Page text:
The film "Ghost Song" recently made waves in the festival circuit thanks to its atmospheric portrayal of young people in Houston living on the "fringes" and how they hope to attain inner peace and even redemption. It tells the story of rapper and recording artist OMB Bloodbath, who hails from the city's culturally black-heritage-rich Third Ward district and is on an introspective inner journey as she buries a friend. We also meet Will and Nate, two rich Houstonians that have all been disowned by their wealthy families as they struggle with their addictions. This occurs amidst the backdrop of Houston, a city of many contradictions.
Houston, Texas, is home to NASA, parks, and bayous, and it also gave the world Beyonce. But as with many big cities, the crime rate is exceptionally high, and of course, there are also frequent storms and flooding. It is a city for movers and shakers, and where it is also very easy to get swallowed by its seedy drug-lined underbelly and other social issues. In this urban chaos, our three unlikely protagonists struggle to make it and survive. There seems to be an unspoken and subdued desperation to create a new life, underscored by music and chemical-fueled hallucinogenic escapes.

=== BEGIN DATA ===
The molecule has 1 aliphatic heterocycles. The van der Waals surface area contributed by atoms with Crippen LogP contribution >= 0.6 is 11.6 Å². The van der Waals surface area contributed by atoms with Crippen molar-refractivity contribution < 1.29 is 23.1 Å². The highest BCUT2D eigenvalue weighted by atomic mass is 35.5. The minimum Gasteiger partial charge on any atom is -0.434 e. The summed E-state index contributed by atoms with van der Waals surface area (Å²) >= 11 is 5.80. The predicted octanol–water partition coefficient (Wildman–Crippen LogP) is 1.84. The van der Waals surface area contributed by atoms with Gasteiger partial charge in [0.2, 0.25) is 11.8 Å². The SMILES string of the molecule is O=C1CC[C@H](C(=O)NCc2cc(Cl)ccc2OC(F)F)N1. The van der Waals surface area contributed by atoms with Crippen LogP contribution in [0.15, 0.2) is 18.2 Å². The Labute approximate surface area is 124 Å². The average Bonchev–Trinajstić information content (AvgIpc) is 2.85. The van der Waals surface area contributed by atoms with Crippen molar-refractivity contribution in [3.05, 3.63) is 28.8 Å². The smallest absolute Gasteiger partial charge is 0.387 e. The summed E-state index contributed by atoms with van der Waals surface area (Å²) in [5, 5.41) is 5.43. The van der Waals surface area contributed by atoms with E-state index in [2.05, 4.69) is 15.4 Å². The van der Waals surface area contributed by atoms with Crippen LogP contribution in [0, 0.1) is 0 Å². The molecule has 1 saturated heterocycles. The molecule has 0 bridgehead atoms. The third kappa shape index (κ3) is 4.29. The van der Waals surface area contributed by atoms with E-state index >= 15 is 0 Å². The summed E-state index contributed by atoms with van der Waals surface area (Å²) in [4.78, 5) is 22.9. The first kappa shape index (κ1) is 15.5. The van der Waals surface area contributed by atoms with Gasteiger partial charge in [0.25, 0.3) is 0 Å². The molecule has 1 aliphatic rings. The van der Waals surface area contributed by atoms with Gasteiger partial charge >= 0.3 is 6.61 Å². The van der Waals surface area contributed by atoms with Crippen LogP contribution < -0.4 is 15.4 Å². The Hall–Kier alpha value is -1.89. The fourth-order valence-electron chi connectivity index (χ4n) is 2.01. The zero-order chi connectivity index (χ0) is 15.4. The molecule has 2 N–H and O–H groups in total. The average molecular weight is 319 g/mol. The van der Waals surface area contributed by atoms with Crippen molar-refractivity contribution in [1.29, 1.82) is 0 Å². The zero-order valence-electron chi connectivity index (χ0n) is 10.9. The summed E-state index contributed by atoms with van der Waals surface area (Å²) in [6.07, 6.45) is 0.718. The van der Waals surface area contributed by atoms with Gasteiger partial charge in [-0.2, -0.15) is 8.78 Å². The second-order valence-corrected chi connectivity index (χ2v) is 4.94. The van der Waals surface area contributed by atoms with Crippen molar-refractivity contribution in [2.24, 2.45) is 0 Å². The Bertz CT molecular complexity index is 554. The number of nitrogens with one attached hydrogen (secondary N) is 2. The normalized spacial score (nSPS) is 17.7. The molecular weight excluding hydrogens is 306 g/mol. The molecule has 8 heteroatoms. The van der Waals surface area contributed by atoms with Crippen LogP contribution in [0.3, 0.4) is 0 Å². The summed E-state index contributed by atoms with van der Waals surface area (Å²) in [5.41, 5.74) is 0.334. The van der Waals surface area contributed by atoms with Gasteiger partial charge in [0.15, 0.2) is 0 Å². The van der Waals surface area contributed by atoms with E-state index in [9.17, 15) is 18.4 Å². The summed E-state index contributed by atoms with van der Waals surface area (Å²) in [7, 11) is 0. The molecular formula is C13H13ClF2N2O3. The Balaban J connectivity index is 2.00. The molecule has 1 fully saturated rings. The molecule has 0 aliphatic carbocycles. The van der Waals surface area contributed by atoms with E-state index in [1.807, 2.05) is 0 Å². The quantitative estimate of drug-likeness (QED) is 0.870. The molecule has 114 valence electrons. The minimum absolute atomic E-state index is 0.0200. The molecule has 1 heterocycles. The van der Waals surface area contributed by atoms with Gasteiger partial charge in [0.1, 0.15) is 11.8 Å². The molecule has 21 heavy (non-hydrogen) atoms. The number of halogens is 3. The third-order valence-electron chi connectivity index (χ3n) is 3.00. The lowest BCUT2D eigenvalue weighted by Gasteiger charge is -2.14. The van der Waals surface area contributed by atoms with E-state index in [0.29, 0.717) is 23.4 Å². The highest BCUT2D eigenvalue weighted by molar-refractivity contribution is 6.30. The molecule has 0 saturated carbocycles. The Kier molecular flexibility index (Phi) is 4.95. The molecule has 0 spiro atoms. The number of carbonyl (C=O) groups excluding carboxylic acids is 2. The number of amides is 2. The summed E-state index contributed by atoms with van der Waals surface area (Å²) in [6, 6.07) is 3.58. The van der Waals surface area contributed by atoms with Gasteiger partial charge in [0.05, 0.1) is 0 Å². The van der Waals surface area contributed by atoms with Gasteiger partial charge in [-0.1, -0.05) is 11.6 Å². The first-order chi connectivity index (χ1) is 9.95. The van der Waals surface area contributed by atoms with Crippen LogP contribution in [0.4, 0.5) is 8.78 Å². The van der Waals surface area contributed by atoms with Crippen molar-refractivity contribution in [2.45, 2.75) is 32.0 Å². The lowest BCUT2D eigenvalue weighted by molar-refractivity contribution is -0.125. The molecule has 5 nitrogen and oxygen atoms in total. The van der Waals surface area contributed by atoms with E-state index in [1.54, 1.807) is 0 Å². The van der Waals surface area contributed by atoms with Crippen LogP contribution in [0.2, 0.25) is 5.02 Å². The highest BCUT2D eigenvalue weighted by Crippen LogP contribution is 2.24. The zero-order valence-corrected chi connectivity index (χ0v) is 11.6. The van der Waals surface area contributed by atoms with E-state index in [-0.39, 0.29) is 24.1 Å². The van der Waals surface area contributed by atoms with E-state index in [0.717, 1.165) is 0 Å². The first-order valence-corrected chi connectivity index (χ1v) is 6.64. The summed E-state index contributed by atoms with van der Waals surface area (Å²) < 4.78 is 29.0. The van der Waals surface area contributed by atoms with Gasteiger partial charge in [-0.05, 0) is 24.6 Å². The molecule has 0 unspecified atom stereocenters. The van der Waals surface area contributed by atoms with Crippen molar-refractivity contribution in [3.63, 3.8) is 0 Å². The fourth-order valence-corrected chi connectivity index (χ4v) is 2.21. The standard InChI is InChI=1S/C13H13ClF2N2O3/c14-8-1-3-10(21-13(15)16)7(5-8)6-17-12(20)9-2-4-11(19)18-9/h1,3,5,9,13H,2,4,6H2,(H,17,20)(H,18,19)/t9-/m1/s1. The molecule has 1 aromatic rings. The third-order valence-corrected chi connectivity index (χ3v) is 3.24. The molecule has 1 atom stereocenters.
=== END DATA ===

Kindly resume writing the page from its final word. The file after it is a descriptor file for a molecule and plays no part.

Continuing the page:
Will belongs to a wealthy Houston family, and he is the scion of wealthy oil barons, yet despite that, he does not belong with them and is desperate to find his place in the sun. His struggle is extremely real, and he uses music to escape how he has been excluded, along with his buddy Nate, who is battling to end his addictions.
Alexandra, also known as OMB Bloodbath, is a rapper from the Third Ward, the birthplace of superstar Beyoncé, visionary director Wes Anderson in particular, and George Floyd, her uncle and mentor. His death sparked the #Blacklivesmatter movement when, in 2020, the 46-year-old black man was brutally murdered in Minneapolis by a white police officer, on camera, while making the arrest.
This hint of violence comes out when Bloodbath shares that her friend Kenny Lou, has been murdered, another casualty of gang warfare. She was also injured in a similar shooting and is trying to extricate herself and move on from her violent past. It is a bit more challenging than expected, as she finds her quest for a fresh start potentially compromised.
While Will and Alexandra don't ever cross paths in the narrative, their similar concerns, challenges and self-introspection are linked by music, and there is a lot of it, from the blues, rap, and jazz to hip-hop and gospel. Opera sets the stage for another impending hurricane that will soon hit the city, adding to the heavy, humid atmosphere, not only of the film but what will soon come to pass.
And that is a statement right there, that there is no escaping from the coming storm. It is inevitable, despite everyone's best efforts, just like the existing social system found within Houston.
Directed by: Nicolas Peduzzi